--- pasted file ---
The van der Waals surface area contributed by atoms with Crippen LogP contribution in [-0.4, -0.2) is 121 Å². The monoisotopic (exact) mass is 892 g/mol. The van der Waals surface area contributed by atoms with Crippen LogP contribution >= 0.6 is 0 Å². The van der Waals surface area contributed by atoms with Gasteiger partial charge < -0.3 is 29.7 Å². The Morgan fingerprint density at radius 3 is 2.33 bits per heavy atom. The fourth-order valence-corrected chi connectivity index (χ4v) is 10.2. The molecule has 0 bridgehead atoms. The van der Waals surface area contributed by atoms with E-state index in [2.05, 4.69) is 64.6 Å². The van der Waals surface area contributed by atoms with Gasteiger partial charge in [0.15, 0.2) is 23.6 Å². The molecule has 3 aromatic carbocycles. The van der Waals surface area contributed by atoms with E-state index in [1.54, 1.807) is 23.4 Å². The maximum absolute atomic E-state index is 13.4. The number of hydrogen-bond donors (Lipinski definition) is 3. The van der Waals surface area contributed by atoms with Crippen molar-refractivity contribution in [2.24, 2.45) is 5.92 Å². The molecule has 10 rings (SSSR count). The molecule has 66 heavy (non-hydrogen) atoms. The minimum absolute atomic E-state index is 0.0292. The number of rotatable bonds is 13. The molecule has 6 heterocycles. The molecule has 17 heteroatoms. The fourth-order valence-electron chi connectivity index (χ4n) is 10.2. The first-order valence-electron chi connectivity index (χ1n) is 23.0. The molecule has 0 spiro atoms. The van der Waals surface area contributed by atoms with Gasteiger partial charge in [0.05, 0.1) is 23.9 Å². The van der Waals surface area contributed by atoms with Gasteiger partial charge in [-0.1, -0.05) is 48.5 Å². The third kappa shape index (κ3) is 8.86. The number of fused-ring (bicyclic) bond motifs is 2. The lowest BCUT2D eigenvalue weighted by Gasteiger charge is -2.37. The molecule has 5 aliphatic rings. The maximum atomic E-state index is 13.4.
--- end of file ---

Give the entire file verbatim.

The van der Waals surface area contributed by atoms with Crippen LogP contribution in [-0.4, -0.2) is 121 Å². The monoisotopic (exact) mass is 892 g/mol. The van der Waals surface area contributed by atoms with Crippen LogP contribution >= 0.6 is 0 Å². The van der Waals surface area contributed by atoms with Gasteiger partial charge < -0.3 is 29.7 Å². The Morgan fingerprint density at radius 3 is 2.33 bits per heavy atom. The fourth-order valence-corrected chi connectivity index (χ4v) is 10.2. The molecule has 0 bridgehead atoms. The van der Waals surface area contributed by atoms with E-state index in [2.05, 4.69) is 64.6 Å². The van der Waals surface area contributed by atoms with Gasteiger partial charge in [0.15, 0.2) is 23.6 Å². The molecule has 3 aromatic carbocycles. The van der Waals surface area contributed by atoms with E-state index in [1.54, 1.807) is 23.4 Å². The maximum absolute atomic E-state index is 13.4. The number of hydrogen-bond donors (Lipinski definition) is 3. The van der Waals surface area contributed by atoms with Crippen molar-refractivity contribution in [2.24, 2.45) is 5.92 Å². The molecule has 10 rings (SSSR count). The molecule has 66 heavy (non-hydrogen) atoms. The minimum absolute atomic E-state index is 0.0292. The number of rotatable bonds is 13. The molecule has 6 heterocycles. The molecule has 17 heteroatoms. The fourth-order valence-electron chi connectivity index (χ4n) is 10.2. The first-order valence-electron chi connectivity index (χ1n) is 23.0. The molecule has 0 spiro atoms. The van der Waals surface area contributed by atoms with Gasteiger partial charge in [0.05, 0.1) is 23.9 Å². The van der Waals surface area contributed by atoms with Gasteiger partial charge in [-0.1, -0.05) is 48.5 Å². The third kappa shape index (κ3) is 8.86. The number of fused-ring (bicyclic) bond motifs is 2. The lowest BCUT2D eigenvalue weighted by Gasteiger charge is -2.37. The molecule has 5 aliphatic rings. The maximum atomic E-state index is 13.4.